Thursday, March 31

creeping along... and giveaway reminder!

It's been a while since I posted anything about my own work. It's still happening, just at a slower pace than usual. Being creative with kids all day long kind of satisfies that urge to make something.
My tendrils of vines are continuing to slowly creep over this piece, just as slowly as Spring is taking its time to arrive around here. So much for March going out like a lamb.
 A comment on yesterday's post reminded me I haven't shared the portrait in a while either. But that's coming along nicely. Seed stitch takes a long time, but I love how it's ghosting this portrait over the quilty squares. I need to make him look happier. He needs laugh lines.

Don't forget- the comments are still open on my last post for anyone who'd like to try out for the giveaway! You have till Saturday!

Tuesday, March 29


Hello there........... I'm feeling generous today and thought I'd try out one of these giveaway things to see if anybody's actually reading this nonsense I post. I made these embroidered pendants a few years ago and have a few still floating around. If you'd like to have one of these for your very own, please post a comment with your favorite color and tell me if you lurk because you like when I show my student work or my own work or why it is you like reading Colored Thread....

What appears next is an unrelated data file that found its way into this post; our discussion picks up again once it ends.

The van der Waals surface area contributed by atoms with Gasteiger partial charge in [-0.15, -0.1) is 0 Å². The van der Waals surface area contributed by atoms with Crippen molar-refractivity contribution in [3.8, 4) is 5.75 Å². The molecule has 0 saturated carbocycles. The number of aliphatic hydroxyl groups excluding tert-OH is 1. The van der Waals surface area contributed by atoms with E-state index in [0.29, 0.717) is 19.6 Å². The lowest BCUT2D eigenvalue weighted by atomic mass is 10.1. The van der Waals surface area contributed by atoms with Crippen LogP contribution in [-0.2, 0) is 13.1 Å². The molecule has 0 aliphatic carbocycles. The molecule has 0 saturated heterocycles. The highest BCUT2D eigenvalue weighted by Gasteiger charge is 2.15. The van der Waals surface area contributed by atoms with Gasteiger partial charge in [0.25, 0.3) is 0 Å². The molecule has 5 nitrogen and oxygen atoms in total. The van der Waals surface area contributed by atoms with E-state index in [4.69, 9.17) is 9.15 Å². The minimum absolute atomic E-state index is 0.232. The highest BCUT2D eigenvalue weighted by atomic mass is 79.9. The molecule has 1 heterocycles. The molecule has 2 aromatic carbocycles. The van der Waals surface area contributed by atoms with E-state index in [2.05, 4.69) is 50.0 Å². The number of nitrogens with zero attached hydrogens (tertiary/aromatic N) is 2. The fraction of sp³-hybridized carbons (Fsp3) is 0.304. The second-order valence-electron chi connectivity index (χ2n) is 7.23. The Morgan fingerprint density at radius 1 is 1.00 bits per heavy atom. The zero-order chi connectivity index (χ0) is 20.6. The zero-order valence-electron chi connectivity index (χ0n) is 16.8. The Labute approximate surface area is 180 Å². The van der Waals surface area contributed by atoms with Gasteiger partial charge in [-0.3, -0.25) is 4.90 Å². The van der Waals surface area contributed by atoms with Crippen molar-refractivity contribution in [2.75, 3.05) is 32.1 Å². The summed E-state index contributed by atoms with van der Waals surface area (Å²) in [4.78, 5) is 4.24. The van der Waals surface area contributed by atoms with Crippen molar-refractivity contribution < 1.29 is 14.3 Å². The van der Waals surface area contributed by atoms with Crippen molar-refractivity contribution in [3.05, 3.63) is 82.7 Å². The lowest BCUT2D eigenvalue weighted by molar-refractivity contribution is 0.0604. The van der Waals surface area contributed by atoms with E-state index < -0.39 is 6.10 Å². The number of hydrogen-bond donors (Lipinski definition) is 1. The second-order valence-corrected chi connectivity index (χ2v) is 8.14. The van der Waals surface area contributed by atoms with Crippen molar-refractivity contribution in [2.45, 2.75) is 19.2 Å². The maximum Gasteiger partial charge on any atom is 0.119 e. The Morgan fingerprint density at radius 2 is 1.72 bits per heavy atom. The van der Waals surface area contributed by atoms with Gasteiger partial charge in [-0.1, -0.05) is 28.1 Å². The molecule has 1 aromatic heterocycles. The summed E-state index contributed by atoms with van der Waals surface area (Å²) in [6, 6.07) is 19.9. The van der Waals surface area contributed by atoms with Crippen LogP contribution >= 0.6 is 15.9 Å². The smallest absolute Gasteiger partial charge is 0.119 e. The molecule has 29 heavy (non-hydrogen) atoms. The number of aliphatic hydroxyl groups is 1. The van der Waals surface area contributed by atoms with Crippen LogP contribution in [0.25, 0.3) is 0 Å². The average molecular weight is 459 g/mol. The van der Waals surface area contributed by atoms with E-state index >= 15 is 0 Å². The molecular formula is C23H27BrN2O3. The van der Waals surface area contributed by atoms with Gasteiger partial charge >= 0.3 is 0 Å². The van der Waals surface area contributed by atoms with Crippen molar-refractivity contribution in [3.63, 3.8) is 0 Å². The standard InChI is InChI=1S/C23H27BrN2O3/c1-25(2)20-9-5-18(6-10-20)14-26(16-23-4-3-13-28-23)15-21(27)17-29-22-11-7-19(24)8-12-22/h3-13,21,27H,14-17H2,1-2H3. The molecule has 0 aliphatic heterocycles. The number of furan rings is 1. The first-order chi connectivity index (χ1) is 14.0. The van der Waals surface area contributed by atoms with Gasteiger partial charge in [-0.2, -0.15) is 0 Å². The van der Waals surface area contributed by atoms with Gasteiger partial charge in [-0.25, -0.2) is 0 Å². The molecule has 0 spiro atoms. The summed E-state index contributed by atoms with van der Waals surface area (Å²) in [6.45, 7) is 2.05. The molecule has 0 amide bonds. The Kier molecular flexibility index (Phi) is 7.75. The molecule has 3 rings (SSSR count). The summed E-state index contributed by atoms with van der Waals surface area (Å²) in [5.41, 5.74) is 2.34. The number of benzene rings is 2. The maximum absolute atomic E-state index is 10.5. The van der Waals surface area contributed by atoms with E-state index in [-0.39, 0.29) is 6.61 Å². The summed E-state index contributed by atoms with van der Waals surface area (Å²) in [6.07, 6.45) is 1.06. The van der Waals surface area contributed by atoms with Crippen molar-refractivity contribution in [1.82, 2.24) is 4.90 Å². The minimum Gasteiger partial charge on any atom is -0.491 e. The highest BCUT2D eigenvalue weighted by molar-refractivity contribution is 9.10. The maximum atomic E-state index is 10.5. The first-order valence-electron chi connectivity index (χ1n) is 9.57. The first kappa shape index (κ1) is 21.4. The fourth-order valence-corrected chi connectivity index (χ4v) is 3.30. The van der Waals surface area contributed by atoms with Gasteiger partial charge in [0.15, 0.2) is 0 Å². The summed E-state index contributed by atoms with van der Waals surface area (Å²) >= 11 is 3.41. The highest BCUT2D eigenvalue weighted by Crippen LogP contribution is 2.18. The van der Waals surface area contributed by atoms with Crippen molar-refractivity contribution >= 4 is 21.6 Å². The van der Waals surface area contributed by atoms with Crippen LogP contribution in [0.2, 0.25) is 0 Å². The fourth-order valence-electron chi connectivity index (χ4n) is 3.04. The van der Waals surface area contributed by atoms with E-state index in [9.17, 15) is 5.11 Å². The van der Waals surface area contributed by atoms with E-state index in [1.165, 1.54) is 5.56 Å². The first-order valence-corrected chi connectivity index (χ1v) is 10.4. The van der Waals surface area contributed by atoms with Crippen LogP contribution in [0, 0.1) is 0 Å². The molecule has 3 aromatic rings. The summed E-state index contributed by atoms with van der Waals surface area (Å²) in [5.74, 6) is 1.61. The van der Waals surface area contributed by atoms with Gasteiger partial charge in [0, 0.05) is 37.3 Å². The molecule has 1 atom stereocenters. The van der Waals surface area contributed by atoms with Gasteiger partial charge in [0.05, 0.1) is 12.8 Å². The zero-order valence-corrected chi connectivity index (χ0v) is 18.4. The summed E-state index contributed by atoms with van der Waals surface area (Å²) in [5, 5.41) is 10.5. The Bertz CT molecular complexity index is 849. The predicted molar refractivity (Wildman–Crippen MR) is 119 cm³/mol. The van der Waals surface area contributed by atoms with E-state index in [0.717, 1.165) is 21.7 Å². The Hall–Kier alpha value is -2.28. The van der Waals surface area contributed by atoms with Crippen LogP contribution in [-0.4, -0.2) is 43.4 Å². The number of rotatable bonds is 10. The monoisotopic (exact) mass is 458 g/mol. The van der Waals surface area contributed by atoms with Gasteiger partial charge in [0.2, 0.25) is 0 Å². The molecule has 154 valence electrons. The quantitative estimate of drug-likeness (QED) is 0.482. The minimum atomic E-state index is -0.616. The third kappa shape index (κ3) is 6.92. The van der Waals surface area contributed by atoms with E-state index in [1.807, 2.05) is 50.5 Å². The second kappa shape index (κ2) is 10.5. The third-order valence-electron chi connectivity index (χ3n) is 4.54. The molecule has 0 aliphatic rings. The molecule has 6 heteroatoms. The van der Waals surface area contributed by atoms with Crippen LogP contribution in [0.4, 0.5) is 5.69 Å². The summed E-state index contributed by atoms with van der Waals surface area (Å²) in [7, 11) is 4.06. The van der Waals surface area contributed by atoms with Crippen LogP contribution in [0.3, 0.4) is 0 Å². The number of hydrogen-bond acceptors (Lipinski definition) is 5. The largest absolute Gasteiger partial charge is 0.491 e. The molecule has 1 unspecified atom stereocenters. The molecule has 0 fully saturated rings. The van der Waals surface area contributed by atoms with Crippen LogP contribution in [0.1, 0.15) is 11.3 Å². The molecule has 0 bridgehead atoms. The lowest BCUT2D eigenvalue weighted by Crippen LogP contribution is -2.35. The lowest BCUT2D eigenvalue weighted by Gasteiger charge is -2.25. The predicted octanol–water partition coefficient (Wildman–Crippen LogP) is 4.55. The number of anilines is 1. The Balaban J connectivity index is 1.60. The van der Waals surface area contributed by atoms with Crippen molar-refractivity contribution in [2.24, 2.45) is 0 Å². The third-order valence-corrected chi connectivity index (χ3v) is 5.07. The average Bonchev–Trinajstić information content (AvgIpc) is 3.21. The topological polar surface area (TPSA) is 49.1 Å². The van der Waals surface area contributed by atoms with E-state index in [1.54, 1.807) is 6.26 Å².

I can't promise you'll get either of the ones above, but I'll try to pick one out that's closest to your favorite color that you tell me. You have until Saturday, April 2nd, noon EST to post a comment and I'll pick a name out of a hat or something. Ready, Set, Go!

Monday, March 28

Stitch and Surface embroidered books

 For a final project this past session, my Stitch and Surface students at Fleisher created embroidered handbound books. The idea was very open-ended, but most people chose to do a decorative cover for a blank book. Fran Schatz (above) used sun-printed fabric from last semester to embellish with buttons and couched ribbon for a "color" themed book. The inside pages are all sheets of felt in a rainbow of colors that she may continue to embroider. This fabric book has pages stacked on the cover with a machine-stitched binding down the center of the stack
 Gail Corbett's notebook, "Seeing Red" has satin stitched letters and a selection of raw-edge appliqued circles from the same striped fabric tilted like sunspots on the retina. The fabric was adhered onto bookboard, the inside pages are craft paper, and it has a 3-hole Japanese Stab binding. Funny story- the last center stitch was so tough to pull through, I offered to help and ended up breaking the needle!!